Page:Black's Law Dictionary (Second Edition).djvu/343

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A sum of money arising upon a con tract,_ex_press or implied. In its more general sense, it is defined to be that which is due from one person to another, whether money. goods, or services; that which one person is bound to pay or perform to another. Under the legahtender statutes. it seems to import any obligation by contract. express or implied, which may be disthnrged by money through the voluntary action of the party bound. Wherever he may be at liberty to perform his obligation by the payment nf -i - -clfic sum of money, the party ouiu r the obli'..itnin is subject to what. in these stntutes_. N lE!'|1]Ld “debt." Kimpton v. Bronson. 4.) Barb. (N. Y.) SIS.

The word Is sometimes used to denote an aggregate of separate debts, or the total sum of the existing claims agamst a person or tonipany. Thus we speak of the “national debt." the "bonded debt" of a corporation. em.

Synonyms. The term “den.iand" is of much broader import than "debt." and embraces rights of action belonging to the debt- or bcvond those which could appropriately be called “debts." In this respect the term "demaud" is one of very extensive import. In re Denny. 2 Hill (N. 1'.) 223.

The words "debt" and “l1a'hiIlt3"' are not synonymous. As applied to the pecuniary relations of parties, liability is a term of broader slgiiifieiince than debt. The legal not-cptation of debt is a sum of money due by certain and express agrceuient. Liability is responsibility; the state of one who 1s bound In low and justlce to do something which may be enforced by nation. This linhility may nrlse from contracts either express or Implied, or in consequence of torts comniltted. l\IcE1fresh v. Ktidienihill. 36 Iowa, 226.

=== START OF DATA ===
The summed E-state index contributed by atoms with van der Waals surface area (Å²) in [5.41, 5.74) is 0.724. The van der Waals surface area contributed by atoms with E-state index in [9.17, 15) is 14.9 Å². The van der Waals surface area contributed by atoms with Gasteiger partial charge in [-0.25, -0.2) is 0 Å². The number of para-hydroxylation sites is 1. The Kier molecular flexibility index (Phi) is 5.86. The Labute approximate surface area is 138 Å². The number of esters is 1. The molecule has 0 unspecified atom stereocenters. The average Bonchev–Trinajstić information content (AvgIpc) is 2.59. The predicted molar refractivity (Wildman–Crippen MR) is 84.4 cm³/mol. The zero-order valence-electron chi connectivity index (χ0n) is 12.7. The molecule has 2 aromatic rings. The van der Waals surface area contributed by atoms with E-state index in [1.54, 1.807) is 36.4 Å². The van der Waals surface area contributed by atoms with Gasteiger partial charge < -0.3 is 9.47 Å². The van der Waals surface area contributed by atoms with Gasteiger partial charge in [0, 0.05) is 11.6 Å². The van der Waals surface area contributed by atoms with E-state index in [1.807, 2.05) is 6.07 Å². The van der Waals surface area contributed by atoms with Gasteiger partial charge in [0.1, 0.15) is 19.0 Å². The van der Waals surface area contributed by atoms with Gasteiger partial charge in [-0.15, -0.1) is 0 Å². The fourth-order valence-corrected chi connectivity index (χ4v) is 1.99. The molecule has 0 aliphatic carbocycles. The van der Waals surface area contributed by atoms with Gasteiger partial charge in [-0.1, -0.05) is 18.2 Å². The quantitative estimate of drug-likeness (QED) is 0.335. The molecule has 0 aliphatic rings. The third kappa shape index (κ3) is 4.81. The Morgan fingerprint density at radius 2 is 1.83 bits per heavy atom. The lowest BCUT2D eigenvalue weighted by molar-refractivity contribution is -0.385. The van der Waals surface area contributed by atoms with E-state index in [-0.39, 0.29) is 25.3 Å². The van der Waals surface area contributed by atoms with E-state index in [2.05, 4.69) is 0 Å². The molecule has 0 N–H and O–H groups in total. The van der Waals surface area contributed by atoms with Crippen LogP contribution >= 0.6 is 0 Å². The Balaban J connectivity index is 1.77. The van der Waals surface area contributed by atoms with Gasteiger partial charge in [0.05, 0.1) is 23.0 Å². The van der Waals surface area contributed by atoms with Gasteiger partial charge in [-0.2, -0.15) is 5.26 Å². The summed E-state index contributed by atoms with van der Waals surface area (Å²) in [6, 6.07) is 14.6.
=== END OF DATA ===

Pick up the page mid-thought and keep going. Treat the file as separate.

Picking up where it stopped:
“Debt" is not exactly synonymous with “duty." A debt is a legal llalilllty to pay a specific sum of money; a duty is it legal ob- llgation to perform some set. Allen v. Dick- son. Minor ( 120.

In practice. The name of a conunon~iaw action, which has to recover a certain spe- eific sum of money, or a sun] that can rend- ily be reduced to a certainty. 3 Bl. Comm. 154; 3 Stoph. Comm. 461: 1 Tidd. Pr. 3.

It is said to lie in the (lehct and detinrt. (when it ls stated that the defendant owes and dctnins.) or in the drlinet. (when it is stated merely that he detains.) Debt in the detinet for goods dilfers from detinue. because it is not essential in this action, as in dclinue. that the specific property in the goods should have been vested in the plaintiff at the time the action is brought. Dyer. 24b.

—Debt by Simple contract. A debt or demand founded upon a vcrlnal or implied contract, or upon any written asrircmrnt that is not under seal.—Debt by specialty. A debt due, or nelcnowledizcd to be due, by some deed or instrument under seal: as a deed of cove- nant or sale, a lease reserving rent, or a bond or ohli_-zation. 2 Bl. (‘onini -It‘-J; Kerr v. Ly- tlecker. 51 Ohio St. 240. 37 N. E. 21' '13 L. R. A. 3142; Marriott v. Thompson. Wilies, 180. —]Jebt ex mutuo. A species of debt or obligation mentioned by Glunville and Brncton, and which arose cs mutuo out of 11 certain kind of loan. Glan. lib. 10. Mnruuit; Ex .\Inrt7o. Debt of record. A